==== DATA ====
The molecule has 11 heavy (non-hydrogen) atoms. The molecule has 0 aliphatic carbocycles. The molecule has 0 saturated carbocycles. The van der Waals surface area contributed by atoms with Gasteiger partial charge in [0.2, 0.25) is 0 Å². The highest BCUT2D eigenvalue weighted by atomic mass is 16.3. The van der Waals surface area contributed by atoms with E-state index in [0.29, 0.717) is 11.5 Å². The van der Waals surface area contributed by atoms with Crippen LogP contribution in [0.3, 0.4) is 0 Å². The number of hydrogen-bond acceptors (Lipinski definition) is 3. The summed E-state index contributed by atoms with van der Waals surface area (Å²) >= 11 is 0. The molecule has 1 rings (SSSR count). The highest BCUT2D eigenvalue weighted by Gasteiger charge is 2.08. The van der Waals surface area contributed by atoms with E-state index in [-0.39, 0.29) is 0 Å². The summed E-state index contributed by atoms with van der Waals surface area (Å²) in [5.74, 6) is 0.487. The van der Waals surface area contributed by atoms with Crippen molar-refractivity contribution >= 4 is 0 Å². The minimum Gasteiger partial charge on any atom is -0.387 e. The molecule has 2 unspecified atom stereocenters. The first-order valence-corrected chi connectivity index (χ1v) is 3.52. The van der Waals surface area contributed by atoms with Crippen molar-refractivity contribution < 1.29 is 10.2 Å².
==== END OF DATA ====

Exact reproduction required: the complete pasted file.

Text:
The molecule has 11 heavy (non-hydrogen) atoms. The molecule has 0 aliphatic carbocycles. The molecule has 0 saturated carbocycles. The van der Waals surface area contributed by atoms with Gasteiger partial charge in [0.2, 0.25) is 0 Å². The highest BCUT2D eigenvalue weighted by atomic mass is 16.3. The van der Waals surface area contributed by atoms with E-state index in [0.29, 0.717) is 11.5 Å². The van der Waals surface area contributed by atoms with Crippen LogP contribution in [0.3, 0.4) is 0 Å². The number of hydrogen-bond acceptors (Lipinski definition) is 3. The summed E-state index contributed by atoms with van der Waals surface area (Å²) >= 11 is 0. The molecule has 1 rings (SSSR count). The highest BCUT2D eigenvalue weighted by Gasteiger charge is 2.08. The van der Waals surface area contributed by atoms with E-state index in [-0.39, 0.29) is 0 Å². The summed E-state index contributed by atoms with van der Waals surface area (Å²) in [5.74, 6) is 0.487. The van der Waals surface area contributed by atoms with Crippen molar-refractivity contribution >= 4 is 0 Å². The minimum Gasteiger partial charge on any atom is -0.387 e. The molecule has 2 unspecified atom stereocenters. The first-order valence-corrected chi connectivity index (χ1v) is 3.52. The van der Waals surface area contributed by atoms with Crippen molar-refractivity contribution < 1.29 is 10.2 Å².